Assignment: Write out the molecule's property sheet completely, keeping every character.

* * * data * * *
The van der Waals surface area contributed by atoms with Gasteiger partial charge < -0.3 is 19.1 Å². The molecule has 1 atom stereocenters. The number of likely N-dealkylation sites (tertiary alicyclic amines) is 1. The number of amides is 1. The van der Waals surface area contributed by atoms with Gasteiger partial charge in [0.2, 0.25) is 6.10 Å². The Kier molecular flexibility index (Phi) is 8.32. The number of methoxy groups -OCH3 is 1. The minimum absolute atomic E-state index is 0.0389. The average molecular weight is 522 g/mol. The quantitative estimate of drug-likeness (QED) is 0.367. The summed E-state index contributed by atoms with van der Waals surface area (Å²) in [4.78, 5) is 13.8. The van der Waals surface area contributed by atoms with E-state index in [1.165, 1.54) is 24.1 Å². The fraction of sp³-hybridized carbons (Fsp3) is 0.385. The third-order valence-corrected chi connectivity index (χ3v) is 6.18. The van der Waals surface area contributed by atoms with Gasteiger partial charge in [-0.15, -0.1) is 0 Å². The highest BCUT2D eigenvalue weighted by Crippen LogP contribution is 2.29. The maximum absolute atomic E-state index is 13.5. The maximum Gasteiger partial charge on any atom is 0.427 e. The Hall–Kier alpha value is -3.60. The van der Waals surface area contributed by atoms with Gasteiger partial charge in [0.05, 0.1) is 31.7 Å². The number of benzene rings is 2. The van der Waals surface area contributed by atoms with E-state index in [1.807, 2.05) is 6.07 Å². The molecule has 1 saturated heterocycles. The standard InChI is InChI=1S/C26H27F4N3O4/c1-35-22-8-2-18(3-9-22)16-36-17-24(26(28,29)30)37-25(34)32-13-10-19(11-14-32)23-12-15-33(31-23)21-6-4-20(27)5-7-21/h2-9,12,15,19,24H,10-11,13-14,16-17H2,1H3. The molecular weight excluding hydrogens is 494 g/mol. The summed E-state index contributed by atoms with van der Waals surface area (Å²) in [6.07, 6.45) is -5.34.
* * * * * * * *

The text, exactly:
The van der Waals surface area contributed by atoms with Gasteiger partial charge < -0.3 is 19.1 Å². The molecule has 1 atom stereocenters. The number of likely N-dealkylation sites (tertiary alicyclic amines) is 1. The number of amides is 1. The van der Waals surface area contributed by atoms with Gasteiger partial charge in [0.2, 0.25) is 6.10 Å². The Kier molecular flexibility index (Phi) is 8.32. The number of methoxy groups -OCH3 is 1. The minimum absolute atomic E-state index is 0.0389. The average molecular weight is 522 g/mol. The quantitative estimate of drug-likeness (QED) is 0.367. The summed E-state index contributed by atoms with van der Waals surface area (Å²) in [4.78, 5) is 13.8. The van der Waals surface area contributed by atoms with E-state index in [1.165, 1.54) is 24.1 Å². The fraction of sp³-hybridized carbons (Fsp3) is 0.385. The third-order valence-corrected chi connectivity index (χ3v) is 6.18. The van der Waals surface area contributed by atoms with Gasteiger partial charge in [-0.15, -0.1) is 0 Å². The highest BCUT2D eigenvalue weighted by Crippen LogP contribution is 2.29. The maximum absolute atomic E-state index is 13.5. The maximum Gasteiger partial charge on any atom is 0.427 e. The Hall–Kier alpha value is -3.60. The van der Waals surface area contributed by atoms with Gasteiger partial charge in [0.05, 0.1) is 31.7 Å². The number of benzene rings is 2. The van der Waals surface area contributed by atoms with E-state index in [1.807, 2.05) is 6.07 Å². The molecule has 1 saturated heterocycles. The standard InChI is InChI=1S/C26H27F4N3O4/c1-35-22-8-2-18(3-9-22)16-36-17-24(26(28,29)30)37-25(34)32-13-10-19(11-14-32)23-12-15-33(31-23)21-6-4-20(27)5-7-21/h2-9,12,15,19,24H,10-11,13-14,16-17H2,1H3. The molecular weight excluding hydrogens is 494 g/mol. The summed E-state index contributed by atoms with van der Waals surface area (Å²) in [6.07, 6.45) is -5.34.